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Encephalartos horridus is a species of cycad in the Zamiaceae family native to South Africa, where it grows in the Riversdale area. Because of habitat degradation and over-collection for horticulture, it is critically endangered. Early botanical explorers such as Francis Masson and Francis Bauer collected Encephalartos horridus, which was later described in 1809 by Nicholas Thomas Host from a specimen taken in 1799.
It was one of several plants previously classified as Zamia. When botanist Heinrich Zollinger originally separated Encephalartos from Zamia based on the organization of their reproductive systems, he created two series: Grosseteste and horridae, with E.horridus serving as the type species for the latter. For many years, it was assumed that only two E.horridus specimens had been collected, one by Masson and one by Friedrich Welwitsch.
Arnold Theiler discovered a single cycad growing among rocks near Berea Road in Durban North, KwaZulu-Natal, in 1932; this is now known as the “Berea.”
Encephalartos horridus is a South African indigenous cycad species in the Zamiaceae family. E. Horridus is a classic example of the genus’s huge leaflets and striking blue color. With its enormously armed stem and leaves that can reach over 20′ in length, it is sometimes regarded to be one of the most attractive or easily recognizable cycad species.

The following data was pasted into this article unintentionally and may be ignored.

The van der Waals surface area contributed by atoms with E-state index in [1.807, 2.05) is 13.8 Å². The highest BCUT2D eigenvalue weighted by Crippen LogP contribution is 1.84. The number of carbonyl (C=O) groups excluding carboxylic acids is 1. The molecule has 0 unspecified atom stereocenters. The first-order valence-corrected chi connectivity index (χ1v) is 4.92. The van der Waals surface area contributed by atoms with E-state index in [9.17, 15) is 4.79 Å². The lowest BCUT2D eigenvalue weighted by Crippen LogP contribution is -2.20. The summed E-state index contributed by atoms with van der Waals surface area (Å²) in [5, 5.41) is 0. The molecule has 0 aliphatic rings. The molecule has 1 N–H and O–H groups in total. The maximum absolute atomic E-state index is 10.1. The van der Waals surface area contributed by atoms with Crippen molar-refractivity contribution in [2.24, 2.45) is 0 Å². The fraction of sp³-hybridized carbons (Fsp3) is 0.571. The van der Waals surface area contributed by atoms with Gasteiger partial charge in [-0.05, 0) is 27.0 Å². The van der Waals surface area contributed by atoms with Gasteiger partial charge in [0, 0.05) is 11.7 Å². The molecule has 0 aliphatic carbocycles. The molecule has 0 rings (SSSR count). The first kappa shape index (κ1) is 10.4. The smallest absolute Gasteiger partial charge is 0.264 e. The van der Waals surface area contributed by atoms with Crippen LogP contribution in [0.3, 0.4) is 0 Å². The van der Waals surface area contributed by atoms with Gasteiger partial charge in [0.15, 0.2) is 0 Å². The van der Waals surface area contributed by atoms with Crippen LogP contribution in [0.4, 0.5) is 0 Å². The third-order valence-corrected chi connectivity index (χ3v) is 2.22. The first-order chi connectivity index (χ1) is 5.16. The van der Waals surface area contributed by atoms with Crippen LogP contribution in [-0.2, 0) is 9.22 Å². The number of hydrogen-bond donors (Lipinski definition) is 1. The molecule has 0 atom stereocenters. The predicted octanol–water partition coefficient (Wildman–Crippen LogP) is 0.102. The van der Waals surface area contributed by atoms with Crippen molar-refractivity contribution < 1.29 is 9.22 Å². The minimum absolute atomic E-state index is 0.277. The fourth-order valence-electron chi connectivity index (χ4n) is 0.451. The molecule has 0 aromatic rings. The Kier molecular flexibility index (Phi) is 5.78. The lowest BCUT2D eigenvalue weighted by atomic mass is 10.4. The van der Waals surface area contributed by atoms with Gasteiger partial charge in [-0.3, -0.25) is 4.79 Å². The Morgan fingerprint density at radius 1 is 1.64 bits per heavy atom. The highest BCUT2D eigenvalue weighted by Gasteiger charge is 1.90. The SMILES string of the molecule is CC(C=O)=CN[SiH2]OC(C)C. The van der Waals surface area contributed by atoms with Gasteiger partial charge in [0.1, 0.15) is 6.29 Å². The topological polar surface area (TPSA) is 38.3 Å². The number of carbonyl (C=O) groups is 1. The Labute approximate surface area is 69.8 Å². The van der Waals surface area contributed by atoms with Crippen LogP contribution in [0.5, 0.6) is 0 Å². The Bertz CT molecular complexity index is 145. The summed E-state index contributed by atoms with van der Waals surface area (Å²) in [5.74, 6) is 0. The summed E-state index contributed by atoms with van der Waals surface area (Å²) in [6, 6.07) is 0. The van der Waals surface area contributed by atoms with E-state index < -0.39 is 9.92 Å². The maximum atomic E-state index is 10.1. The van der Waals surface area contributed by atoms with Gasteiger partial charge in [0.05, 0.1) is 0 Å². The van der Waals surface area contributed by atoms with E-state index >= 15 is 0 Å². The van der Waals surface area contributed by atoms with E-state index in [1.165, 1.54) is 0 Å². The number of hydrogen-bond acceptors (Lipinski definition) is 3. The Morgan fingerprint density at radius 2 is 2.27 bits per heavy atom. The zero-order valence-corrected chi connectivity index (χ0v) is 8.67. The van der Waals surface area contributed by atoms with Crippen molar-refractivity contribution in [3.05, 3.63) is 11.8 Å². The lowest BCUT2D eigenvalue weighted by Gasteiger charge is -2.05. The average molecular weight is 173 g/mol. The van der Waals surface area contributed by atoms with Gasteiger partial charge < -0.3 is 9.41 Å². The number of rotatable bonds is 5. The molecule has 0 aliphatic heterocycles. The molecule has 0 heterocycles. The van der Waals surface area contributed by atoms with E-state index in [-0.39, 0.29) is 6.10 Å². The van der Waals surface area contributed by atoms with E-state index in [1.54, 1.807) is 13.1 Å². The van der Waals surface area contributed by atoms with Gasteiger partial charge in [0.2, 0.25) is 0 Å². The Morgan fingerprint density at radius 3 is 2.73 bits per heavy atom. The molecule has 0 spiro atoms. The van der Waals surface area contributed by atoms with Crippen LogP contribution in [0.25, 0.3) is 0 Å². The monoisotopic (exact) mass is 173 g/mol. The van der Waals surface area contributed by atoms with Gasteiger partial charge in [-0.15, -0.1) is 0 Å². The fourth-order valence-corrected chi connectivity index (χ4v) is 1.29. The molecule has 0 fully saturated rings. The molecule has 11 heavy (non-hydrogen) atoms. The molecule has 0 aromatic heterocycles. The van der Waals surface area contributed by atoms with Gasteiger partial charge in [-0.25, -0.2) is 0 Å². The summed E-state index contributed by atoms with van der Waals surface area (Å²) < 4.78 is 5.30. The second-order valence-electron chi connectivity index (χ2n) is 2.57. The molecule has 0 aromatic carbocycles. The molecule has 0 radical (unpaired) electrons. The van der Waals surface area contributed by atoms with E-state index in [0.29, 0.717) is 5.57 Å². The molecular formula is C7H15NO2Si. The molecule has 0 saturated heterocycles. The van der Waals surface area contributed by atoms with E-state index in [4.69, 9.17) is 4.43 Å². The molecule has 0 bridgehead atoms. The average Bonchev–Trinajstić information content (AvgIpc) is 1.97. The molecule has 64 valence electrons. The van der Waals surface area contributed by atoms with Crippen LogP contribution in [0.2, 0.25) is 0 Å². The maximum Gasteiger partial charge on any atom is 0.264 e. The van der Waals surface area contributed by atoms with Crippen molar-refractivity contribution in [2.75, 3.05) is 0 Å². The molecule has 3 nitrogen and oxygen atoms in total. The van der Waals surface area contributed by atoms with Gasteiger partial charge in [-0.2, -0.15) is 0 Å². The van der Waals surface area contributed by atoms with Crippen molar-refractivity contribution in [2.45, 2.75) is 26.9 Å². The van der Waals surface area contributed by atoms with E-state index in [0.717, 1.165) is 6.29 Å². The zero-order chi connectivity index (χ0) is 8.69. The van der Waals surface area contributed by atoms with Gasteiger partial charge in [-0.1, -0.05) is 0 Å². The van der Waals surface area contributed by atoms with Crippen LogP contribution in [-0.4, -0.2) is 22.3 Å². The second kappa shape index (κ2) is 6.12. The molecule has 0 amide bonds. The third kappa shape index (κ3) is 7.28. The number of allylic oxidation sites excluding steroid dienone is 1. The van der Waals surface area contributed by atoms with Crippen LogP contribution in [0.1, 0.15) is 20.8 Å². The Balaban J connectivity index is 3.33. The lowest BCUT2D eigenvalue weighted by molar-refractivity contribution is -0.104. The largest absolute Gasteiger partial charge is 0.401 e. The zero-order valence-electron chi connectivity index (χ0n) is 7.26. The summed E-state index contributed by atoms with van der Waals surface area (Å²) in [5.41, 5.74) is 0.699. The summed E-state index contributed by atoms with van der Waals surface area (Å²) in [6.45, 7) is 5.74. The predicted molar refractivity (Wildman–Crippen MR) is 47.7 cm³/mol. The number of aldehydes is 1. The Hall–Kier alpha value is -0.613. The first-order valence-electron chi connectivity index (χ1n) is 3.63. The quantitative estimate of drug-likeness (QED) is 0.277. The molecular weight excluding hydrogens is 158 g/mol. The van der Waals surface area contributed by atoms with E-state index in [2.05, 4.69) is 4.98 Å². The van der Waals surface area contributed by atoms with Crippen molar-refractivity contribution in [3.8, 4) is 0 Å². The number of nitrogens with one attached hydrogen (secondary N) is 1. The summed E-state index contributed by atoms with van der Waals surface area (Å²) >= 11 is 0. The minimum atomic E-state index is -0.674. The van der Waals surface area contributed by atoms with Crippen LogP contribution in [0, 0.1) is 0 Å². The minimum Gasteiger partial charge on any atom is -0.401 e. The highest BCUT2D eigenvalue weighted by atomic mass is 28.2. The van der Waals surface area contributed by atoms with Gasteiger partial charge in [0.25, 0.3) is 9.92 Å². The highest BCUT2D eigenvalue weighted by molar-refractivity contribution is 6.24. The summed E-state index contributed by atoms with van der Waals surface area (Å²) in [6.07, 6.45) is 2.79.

The Encephalartos Horridus is a lovely plant for individuals searching for something low-maintenance. It’s simple to see why it’s one of the most popular workplace plant options. Give this plant a decent home if you have the space outside and enjoy all it has to offer. This species makes an excellent house plant and conservatory subject, as well as a centerpiece. As its size has shrunk, it has grown more popular in the house.
Encephalartos horridus is a cycad species native to Africa that belongs to the genus Encephalartos. These plants are found in Angola, Zambia, Zimbabwe, Mozambique, and South Africa. They can be found in Africa’s higher altitude grasslands like the Eastern Highlands and Mopane Woodlands. Because of their look and ability to store water in their leaves, these plants are also known as Drinker’s Palm.
These plants are more widespread than you might expect. They’re simple to cultivate, don’t require much upkeep, are aesthetically beautiful, and make excellent conversation pieces when you have guests over. The size of these Pineapple Plants is proportional to the amount of light they receive.
When exposed to direct sunshine or high levels of light from interior house plant bulbs, their stems will stretch to suit the increased light levels. As the plant ages, you may notice that it grows taller than your ceiling. If this becomes an issue in your home or business, you can clip the Pineapple Plant’s stem, and it will continue to grow new leaves from the trimmed area. This makes indoor houseplants an excellent choice because they require less care.
As with any plant, adequate care and upkeep are essential; as a result, the popularity of house plants has grown. As you can see, there is still hope for anyone who is concerned about having a black thumb. You’ll be astonished at what you can grow inside with a little effort and care.
Jose Parker –
Encephalartos Horridus is a genus of the family Bignoniaceae.